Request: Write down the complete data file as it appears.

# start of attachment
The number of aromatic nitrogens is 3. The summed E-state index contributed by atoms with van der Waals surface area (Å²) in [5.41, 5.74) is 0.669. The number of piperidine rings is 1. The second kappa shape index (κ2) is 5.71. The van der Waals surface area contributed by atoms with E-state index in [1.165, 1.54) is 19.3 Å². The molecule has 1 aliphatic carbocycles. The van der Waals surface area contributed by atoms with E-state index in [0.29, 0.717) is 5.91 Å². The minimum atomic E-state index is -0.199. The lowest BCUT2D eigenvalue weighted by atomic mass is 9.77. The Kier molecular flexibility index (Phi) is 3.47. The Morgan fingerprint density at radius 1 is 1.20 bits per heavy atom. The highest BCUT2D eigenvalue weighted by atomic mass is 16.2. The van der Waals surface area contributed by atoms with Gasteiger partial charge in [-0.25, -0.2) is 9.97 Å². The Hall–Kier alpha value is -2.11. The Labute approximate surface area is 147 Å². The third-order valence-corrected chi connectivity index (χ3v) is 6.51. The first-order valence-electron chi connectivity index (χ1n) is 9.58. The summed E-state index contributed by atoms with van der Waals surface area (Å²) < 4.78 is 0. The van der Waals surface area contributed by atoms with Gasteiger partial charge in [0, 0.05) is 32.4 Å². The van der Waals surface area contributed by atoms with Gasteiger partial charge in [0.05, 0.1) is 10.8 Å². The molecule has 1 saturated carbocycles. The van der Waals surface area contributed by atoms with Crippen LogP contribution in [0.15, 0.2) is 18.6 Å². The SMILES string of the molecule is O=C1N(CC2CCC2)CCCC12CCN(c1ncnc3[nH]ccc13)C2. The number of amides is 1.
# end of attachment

The number of aromatic nitrogens is 3. The summed E-state index contributed by atoms with van der Waals surface area (Å²) in [5.41, 5.74) is 0.669. The number of piperidine rings is 1. The second kappa shape index (κ2) is 5.71. The van der Waals surface area contributed by atoms with E-state index in [1.165, 1.54) is 19.3 Å². The molecule has 1 aliphatic carbocycles. The van der Waals surface area contributed by atoms with E-state index in [0.29, 0.717) is 5.91 Å². The minimum atomic E-state index is -0.199. The lowest BCUT2D eigenvalue weighted by atomic mass is 9.77. The Kier molecular flexibility index (Phi) is 3.47. The Morgan fingerprint density at radius 1 is 1.20 bits per heavy atom. The highest BCUT2D eigenvalue weighted by atomic mass is 16.2. The van der Waals surface area contributed by atoms with Gasteiger partial charge in [-0.25, -0.2) is 9.97 Å². The Hall–Kier alpha value is -2.11. The Labute approximate surface area is 147 Å². The third-order valence-corrected chi connectivity index (χ3v) is 6.51. The first-order valence-electron chi connectivity index (χ1n) is 9.58. The summed E-state index contributed by atoms with van der Waals surface area (Å²) < 4.78 is 0. The van der Waals surface area contributed by atoms with Gasteiger partial charge in [0, 0.05) is 32.4 Å². The van der Waals surface area contributed by atoms with Gasteiger partial charge in [0.05, 0.1) is 10.8 Å². The molecule has 1 saturated carbocycles. The van der Waals surface area contributed by atoms with Crippen LogP contribution in [0.15, 0.2) is 18.6 Å². The SMILES string of the molecule is O=C1N(CC2CCC2)CCCC12CCN(c1ncnc3[nH]ccc13)C2. The number of amides is 1.